MRC-Wellcome Trust-DFID-ESRC, Health Systems Research Initiative. Health Services that Deliver – Improving Care for Sick Newborns. £982,000, January 2015 to June 2019. This major grant application is led by Prof. Mike English with co-applicants including: Prof. S. Shepperd, Prof. S. Dopson, Prof. A. Gray, Dr. J. McKnight, Dr. G. Murphy, Dr. S. Molyneux, Dr. C. Jones, Prof. A. Noor, Dr. J. Chuma, Dr. J. Aluvaala, & Prof. F. Were.

Oxford Tropical Network Travel Grants: The OHSCAR team has won additional travel grants for meetings to foster new collaborations between Kenya and Oxford for research in Medical Statistics (February 2014; £4,500) and to development novel game-based learning applications (April 2015, £9,200).

 

DPhil Scholarships competitively awarded and linked to OHSCAR:

Mr Lucas Malla (October 2014 to September 2018) formerly of the KEMRI Wellcome Trust Research Programme (KWTRP)-Nairobi, Lucas won a Clarendon Scholarship to undertake DPhil studies with NDM and is working on applications of comparative effectiveness analyses in Kenya. He is supervised by Prof. Mike English (DoS) and Prof. Rafael Perera and Dr. Emily McFadden (from Medical Statistics Unit, DPC).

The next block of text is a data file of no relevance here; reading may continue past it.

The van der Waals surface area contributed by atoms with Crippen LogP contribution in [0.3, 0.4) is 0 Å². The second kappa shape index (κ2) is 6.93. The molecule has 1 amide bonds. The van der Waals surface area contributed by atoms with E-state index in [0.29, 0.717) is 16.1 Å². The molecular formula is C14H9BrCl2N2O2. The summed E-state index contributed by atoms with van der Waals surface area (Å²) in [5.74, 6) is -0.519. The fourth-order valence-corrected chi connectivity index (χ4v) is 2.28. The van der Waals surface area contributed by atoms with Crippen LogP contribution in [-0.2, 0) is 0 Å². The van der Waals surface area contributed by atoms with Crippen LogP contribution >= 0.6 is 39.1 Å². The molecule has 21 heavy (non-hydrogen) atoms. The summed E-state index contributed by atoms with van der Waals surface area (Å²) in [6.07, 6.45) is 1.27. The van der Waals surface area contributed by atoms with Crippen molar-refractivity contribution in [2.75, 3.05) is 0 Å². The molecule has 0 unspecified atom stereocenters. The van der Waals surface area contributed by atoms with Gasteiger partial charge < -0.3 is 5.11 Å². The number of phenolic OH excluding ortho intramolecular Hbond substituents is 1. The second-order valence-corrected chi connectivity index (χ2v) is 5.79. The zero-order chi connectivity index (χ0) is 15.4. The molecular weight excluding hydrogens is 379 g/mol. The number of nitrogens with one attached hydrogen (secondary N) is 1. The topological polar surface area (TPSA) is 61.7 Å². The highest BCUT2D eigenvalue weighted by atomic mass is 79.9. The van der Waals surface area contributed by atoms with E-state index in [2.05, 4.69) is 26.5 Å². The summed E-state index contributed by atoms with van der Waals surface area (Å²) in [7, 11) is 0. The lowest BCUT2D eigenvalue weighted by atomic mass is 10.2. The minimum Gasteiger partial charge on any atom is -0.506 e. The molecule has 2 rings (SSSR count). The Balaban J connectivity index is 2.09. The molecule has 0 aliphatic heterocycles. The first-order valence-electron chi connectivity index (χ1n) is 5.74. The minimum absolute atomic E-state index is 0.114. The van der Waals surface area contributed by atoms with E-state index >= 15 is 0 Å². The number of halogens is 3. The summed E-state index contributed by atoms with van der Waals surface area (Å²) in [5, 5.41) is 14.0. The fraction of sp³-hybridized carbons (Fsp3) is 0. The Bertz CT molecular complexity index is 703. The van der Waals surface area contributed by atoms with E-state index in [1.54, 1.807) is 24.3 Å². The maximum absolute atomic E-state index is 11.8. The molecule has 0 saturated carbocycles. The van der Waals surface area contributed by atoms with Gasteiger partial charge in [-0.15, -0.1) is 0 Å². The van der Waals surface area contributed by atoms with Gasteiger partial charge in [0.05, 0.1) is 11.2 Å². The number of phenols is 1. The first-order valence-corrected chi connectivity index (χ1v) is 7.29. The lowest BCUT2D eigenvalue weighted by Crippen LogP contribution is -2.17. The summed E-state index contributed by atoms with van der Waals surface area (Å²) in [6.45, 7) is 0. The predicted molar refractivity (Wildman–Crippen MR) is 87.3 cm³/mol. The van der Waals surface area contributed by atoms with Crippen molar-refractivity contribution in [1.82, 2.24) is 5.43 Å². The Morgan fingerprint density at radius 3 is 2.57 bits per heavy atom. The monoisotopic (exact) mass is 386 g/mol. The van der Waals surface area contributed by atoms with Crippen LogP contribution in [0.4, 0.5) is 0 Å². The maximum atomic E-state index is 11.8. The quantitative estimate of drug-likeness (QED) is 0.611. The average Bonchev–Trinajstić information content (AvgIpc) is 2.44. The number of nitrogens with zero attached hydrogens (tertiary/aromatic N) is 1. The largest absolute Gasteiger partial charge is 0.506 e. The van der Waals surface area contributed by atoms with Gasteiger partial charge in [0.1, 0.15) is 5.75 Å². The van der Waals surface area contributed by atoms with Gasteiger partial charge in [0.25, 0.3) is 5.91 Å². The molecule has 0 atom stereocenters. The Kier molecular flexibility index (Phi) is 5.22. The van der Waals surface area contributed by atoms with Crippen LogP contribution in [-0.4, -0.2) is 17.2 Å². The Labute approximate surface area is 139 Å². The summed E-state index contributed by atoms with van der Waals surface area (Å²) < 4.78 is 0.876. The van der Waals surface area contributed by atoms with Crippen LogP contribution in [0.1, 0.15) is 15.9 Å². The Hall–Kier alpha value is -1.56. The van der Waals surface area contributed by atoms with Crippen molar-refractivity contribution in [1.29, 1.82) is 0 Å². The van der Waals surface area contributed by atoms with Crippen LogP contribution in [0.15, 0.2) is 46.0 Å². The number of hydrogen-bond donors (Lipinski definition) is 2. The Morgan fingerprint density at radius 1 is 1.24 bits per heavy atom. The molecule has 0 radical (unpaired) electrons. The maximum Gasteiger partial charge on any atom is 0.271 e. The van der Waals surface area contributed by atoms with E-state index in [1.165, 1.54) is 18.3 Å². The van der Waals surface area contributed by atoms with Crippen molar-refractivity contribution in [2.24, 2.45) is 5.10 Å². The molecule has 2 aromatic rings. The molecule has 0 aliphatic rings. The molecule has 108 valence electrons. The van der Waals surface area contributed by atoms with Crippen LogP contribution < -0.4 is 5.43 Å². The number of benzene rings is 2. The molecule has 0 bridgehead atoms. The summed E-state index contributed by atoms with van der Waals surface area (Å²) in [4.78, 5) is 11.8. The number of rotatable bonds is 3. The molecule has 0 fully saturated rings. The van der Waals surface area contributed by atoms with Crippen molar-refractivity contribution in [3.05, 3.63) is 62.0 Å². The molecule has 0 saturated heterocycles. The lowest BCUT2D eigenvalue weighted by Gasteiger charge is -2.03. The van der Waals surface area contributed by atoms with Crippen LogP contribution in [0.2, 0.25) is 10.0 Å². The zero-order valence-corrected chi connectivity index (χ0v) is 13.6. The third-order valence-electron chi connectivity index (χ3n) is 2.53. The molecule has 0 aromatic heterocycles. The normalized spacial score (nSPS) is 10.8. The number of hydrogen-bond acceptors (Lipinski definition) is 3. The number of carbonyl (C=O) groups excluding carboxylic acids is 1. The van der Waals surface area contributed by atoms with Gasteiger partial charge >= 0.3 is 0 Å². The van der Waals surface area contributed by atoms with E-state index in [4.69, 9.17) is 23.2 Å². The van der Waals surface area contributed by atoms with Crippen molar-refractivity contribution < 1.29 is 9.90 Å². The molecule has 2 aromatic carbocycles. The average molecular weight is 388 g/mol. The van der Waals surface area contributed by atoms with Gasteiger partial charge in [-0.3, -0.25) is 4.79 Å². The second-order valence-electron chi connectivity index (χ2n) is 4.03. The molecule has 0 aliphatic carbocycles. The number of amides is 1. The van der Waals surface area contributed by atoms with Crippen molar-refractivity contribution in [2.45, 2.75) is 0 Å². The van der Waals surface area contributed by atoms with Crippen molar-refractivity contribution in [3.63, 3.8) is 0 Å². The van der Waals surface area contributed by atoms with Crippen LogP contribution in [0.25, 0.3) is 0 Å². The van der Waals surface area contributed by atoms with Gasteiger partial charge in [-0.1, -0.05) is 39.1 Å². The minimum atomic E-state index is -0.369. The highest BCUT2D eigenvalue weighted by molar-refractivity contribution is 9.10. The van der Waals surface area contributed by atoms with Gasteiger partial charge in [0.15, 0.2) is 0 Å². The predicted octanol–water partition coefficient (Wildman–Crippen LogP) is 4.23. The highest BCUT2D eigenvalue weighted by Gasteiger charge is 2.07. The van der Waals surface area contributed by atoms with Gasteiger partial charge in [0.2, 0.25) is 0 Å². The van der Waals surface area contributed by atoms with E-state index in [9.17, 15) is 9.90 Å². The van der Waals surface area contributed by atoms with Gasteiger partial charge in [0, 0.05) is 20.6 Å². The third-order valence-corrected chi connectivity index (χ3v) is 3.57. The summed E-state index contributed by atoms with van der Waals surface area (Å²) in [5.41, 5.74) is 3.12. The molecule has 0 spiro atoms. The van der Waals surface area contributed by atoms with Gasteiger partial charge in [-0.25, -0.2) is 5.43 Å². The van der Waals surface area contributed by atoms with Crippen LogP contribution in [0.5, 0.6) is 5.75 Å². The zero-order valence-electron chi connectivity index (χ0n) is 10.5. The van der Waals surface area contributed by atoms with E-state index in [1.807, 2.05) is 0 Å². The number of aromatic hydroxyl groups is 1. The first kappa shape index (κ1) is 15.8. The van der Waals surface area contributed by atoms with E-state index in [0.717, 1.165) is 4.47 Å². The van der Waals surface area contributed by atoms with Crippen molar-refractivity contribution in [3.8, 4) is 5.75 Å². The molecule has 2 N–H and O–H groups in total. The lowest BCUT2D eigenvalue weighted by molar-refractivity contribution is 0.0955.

Ms Abby Enoch won a NDPHS Scholarship (October 2014 to September 2018) to undertake DPhil studies on the implementation of pulse oximetry in Kenya. She is supervised by Prof. Sasha Shepperd (DoS, NDPH) and Prof. Mike English.

Dr Jalemba Aluvaala (Jan 2015 to December 2018) formerly of the Ministry of Health in Kenya and currently of the University of Nairobi, Aluvaala won a Scholarship from the Oxford Tropical Network to undertake DPhil studies on optimising delivery of inpatient neonatal care services. He is supervised by Prof. Mike English (DoS) and Prof. Jay Berkley (NDM).